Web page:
Anna-Sambaar to the American on the BlackBerry?

KIRAN RAO BATNI writes from Bangalore: At a long luncheon meeting with a couple of American visitors today, we did some serious overtime talking about food.

One of the guys started talking about food from Germany, Greece, Italy, Israel, China, Japan, and how he’s had a great time experimenting with the local culinary delights. He mentioned how he loves eating the local food wherever he travels, and how it’s one of the best parts of a job involving travel.

“Local food is actually the best and the safest option anywhere in the world,” he said. “You go to Japan, and you eat sushi. Period. Don’t even try anything else.”

Of course, what he said made eminent sense.

We all nodded wisely.

It took me a while to realise that in Bangalore, what we had ordered for lunch for our American visitors was naan, malai kofta (for the veggies) and chicken tikka masala (for the non-veggies), and that there was actually nothing local about any of those dishes. Wheat is not even South India’s staple cereal!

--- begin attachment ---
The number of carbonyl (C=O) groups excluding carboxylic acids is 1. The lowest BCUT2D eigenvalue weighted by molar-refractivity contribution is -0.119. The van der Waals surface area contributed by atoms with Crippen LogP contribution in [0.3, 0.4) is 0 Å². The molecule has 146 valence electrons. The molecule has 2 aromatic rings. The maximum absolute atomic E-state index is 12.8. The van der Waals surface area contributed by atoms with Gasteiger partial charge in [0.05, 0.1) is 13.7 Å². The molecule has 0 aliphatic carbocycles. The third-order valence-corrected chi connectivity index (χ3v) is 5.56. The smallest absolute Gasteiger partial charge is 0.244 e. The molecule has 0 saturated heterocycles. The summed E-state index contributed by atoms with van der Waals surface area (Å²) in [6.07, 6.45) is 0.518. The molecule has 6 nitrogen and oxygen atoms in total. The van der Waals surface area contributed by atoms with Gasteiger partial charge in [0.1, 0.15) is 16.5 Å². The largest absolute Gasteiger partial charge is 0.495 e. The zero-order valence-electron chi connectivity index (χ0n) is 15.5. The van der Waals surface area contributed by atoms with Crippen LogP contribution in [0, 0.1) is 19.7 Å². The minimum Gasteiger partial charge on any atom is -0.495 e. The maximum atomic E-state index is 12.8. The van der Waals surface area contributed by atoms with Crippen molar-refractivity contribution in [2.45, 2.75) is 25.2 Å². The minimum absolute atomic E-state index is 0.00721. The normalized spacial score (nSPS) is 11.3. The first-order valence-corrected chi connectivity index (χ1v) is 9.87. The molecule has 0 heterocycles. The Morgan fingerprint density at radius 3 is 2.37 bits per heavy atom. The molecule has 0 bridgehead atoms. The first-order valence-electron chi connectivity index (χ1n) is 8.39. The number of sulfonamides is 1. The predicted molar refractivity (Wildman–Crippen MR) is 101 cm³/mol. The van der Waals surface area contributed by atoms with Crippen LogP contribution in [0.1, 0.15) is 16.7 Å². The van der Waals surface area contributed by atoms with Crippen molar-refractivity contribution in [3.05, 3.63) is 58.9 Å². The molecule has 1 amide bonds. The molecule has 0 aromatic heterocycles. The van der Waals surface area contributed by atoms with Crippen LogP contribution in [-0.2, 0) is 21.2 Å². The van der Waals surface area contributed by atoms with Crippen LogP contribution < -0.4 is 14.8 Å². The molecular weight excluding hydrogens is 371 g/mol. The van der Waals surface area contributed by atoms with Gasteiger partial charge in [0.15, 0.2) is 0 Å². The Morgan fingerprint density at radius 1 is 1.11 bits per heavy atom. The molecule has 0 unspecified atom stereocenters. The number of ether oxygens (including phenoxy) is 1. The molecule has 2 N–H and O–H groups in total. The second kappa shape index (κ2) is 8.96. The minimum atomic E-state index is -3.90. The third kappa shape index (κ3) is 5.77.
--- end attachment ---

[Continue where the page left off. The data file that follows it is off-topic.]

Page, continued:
If local food is best and safest, every dish on the table was “local” to places at least 2,000 kilometers away from where we were sitting in Indiranagar.

I’d like to leave Churumuri readers to ponder the following: Why is Karnataka’s local food not to be seen in so-called decent restaurants? How have we so coolly accepted North Indian food as “local” food? Is wheat the real staple food of the bold, beautiful, rich and famous? Are rice, ragi, jowar bad linen to be hidden from foreigners to save embarrassment?

When will foreigners ever understand the diversity of India? Should they blamed if they think all Indians speak Hindi and eat naan, malai kofta and chicken tikka masala?

Is it wrong to talk about India’s culinary diversity? Should we be defensive about our own delicacies? Should we always take visitors to North Indian restaurants? What has happened to entrepreneurial skills of Kannadigas who feed the world? Is it really so difficult to serve our own food in a neat, classy manner in our own City?

Are we being ambassadors of Atulya Bharat when we forget our own culture, cuisine, and cereal?

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Cross-posted on Kosambari